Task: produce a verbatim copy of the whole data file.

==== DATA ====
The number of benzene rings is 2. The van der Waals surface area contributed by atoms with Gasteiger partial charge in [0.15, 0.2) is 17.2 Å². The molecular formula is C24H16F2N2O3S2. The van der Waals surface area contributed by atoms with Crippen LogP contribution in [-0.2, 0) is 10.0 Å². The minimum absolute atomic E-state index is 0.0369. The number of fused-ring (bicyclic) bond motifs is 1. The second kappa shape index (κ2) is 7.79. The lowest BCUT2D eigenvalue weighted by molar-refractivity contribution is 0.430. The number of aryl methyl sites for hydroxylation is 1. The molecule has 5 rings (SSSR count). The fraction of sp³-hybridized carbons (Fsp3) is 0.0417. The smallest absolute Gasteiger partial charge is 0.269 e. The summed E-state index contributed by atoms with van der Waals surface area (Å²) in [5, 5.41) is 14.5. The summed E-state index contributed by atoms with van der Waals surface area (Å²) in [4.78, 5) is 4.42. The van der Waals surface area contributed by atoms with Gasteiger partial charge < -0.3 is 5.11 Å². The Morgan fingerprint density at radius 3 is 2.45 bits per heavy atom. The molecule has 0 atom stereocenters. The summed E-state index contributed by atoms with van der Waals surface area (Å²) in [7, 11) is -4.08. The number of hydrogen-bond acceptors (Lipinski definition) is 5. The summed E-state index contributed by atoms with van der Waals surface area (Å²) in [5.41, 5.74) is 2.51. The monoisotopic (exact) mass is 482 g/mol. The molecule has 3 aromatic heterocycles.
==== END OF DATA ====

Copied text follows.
The number of benzene rings is 2. The van der Waals surface area contributed by atoms with Gasteiger partial charge in [0.15, 0.2) is 17.2 Å². The molecular formula is C24H16F2N2O3S2. The van der Waals surface area contributed by atoms with Crippen LogP contribution in [-0.2, 0) is 10.0 Å². The minimum absolute atomic E-state index is 0.0369. The number of fused-ring (bicyclic) bond motifs is 1. The second kappa shape index (κ2) is 7.79. The lowest BCUT2D eigenvalue weighted by molar-refractivity contribution is 0.430. The number of aryl methyl sites for hydroxylation is 1. The molecule has 5 rings (SSSR count). The fraction of sp³-hybridized carbons (Fsp3) is 0.0417. The smallest absolute Gasteiger partial charge is 0.269 e. The summed E-state index contributed by atoms with van der Waals surface area (Å²) in [5, 5.41) is 14.5. The summed E-state index contributed by atoms with van der Waals surface area (Å²) in [4.78, 5) is 4.42. The van der Waals surface area contributed by atoms with Gasteiger partial charge < -0.3 is 5.11 Å². The Morgan fingerprint density at radius 3 is 2.45 bits per heavy atom. The molecule has 0 atom stereocenters. The summed E-state index contributed by atoms with van der Waals surface area (Å²) in [7, 11) is -4.08. The number of hydrogen-bond acceptors (Lipinski definition) is 5. The summed E-state index contributed by atoms with van der Waals surface area (Å²) in [5.41, 5.74) is 2.51. The monoisotopic (exact) mass is 482 g/mol. The molecule has 3 aromatic heterocycles.